My personal opinion of TPMS is that it's a crutch for Grannie, not a practical accessory for a conscientious driver. A good dial gauge is far superior. You check your oil level, why not your tires ? Glad that I do not have it because I'd remove them all and disable the system.
Ok - so it's more of a feel/handling thing. It doesn't seem reasonable that 30 psi for the OEM tire is still right for a replacement tire of different type/model.
Since I can read the psi from the computer, the TPMS must send a PSI sense to the computer, so it's the computer that triggers the high/low pressure alarm. I have a feeling (but not proof) that is dealer configurable using a tech2. Not sure where to ask this one...perhaps the electronics forum?
The tire pressure should be set at the spec on the door jamb.
You certainly can adjust it for road feel.
34 psi is too low to trigger the TPMS warning but granted after you drive it and the tires warm up it will probably push 36 and then it will alarm.
Usually you can go into the RCDLR and set the tire type and pressure, at least on newer ones.
If we are talking about an '01... I am not sure.
The early systems weren't as fancy as the stuff we have now.
The sensors in the wheels are dumb, they read the pressure and broadcast it. The RCDLR picks it up and sends data messages to an appropriate body system which reports that data to the IPC and triggers the alarm for low or high pressure.
As Sub stated, those are cold inflation pressures and regardless of tire swaps they should still be the same.
Just wanted to chime in...I have a 97 Deville w/a set of the Pilot Sport A/S (not the +) and they are awesome! I replaced the (original??) Michelin MX4's (or something close) with the Pilot Sport A/S and the difference is night and day. I don't really notice a difference in road noise which is a plus.
They handle great in the rain and snow too. I don't rack up tons of miles so I really wasn't concerned about tread life but these seem to be lasting for a while. I highly recommend them for anyone looking for a new tire.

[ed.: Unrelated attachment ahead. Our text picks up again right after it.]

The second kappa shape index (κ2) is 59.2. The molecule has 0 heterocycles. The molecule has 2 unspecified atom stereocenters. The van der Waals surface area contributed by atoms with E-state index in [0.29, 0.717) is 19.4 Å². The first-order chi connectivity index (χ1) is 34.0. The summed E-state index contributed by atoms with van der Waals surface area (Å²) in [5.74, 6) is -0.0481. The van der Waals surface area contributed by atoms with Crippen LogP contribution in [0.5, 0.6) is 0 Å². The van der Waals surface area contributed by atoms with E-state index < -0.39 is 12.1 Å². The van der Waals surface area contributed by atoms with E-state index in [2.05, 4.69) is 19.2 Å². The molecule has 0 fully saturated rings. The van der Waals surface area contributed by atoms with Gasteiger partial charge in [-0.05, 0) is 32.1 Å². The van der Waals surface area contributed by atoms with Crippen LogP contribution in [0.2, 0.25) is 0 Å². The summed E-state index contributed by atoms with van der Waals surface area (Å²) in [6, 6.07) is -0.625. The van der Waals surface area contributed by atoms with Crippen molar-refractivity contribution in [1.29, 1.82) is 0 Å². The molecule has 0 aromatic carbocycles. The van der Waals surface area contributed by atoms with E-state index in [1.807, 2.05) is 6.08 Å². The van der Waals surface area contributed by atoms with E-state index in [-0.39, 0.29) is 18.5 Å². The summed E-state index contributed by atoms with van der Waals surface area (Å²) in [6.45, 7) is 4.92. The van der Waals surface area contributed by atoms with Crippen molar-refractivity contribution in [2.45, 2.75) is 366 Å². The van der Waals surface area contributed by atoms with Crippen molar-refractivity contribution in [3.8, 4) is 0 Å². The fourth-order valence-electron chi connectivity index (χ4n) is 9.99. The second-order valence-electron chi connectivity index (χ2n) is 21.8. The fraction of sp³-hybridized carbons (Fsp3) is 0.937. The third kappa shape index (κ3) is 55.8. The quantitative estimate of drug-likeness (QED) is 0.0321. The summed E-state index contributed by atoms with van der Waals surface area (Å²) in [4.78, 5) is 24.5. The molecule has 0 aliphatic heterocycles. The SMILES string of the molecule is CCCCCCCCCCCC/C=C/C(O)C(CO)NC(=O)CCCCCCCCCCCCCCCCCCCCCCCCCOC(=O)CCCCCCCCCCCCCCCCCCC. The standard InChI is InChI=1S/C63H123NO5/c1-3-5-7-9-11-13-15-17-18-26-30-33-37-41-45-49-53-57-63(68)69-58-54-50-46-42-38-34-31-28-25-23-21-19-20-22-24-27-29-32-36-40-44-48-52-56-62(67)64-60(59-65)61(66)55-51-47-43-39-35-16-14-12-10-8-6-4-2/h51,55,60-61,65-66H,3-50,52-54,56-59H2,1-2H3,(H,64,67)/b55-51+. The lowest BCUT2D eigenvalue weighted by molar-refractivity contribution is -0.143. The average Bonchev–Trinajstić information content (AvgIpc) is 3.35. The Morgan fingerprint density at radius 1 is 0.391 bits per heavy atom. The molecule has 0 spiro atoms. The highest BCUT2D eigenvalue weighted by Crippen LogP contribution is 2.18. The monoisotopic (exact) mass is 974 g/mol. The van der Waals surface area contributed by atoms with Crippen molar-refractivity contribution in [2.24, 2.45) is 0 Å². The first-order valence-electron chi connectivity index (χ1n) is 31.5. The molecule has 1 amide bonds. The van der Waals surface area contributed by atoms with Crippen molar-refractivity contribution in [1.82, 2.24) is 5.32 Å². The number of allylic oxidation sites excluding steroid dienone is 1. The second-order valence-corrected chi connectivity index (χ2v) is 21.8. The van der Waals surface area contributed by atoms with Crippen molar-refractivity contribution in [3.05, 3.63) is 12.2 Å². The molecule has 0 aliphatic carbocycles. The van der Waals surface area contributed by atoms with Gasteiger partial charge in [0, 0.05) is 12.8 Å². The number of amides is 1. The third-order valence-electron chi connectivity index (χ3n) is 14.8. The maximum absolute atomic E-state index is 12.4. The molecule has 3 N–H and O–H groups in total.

Tires...the things keeping your car out of the ditch. Tires should be right behind parachutes on the list of "things not to cheap out on"! Brakes and suspension also help considerably with keeping your car on the road, but tires are the easiest and least expensive way to see major upgrades...spend the extra $ and get these, you will be happy (+ increased safety).
I've had the Pilot A/S+ for a couple of weeks now - so far so good. Much noisier than the goodyears I had before....the snow is just starting in my part of Canada so I'll update as I get some good ice tests in
Yea I guess the Pilot Sport A/S (old style and the new + ones) are prob more noisey than a Grand Touring type tire. I wasn't too concerned with the road noise and didn't pay real close attention to a "before and after" when getting the new tires. I was extremely happy w/the increased performance (handling/grip/wet traction) of the Pilot Sport A/S though.
Plus I have an upgraded stereo to make up for road noise, a nice sounding one where the sub doesn't drown-out the lyrics...not one of those ghetto thumper audio systems that some have.
Incase anyone cares:
Alpine 50x4 watts RMS with Infinity Kappa 52.7i's in the doors, 10W3v3 sub from JL Audio, JL Audio A1400 amp for the sub (500 watts RMS), a CL-RLC so I can control the sub volume (from max to mute) from the drivers seat, and a Audio Control LC7 to integrate the Alpine amp.
Stock Dash except for a Sony control for the 10 disc changer in the trunk but that will soon be an OEM changer in the trunk thanks to the help of this forum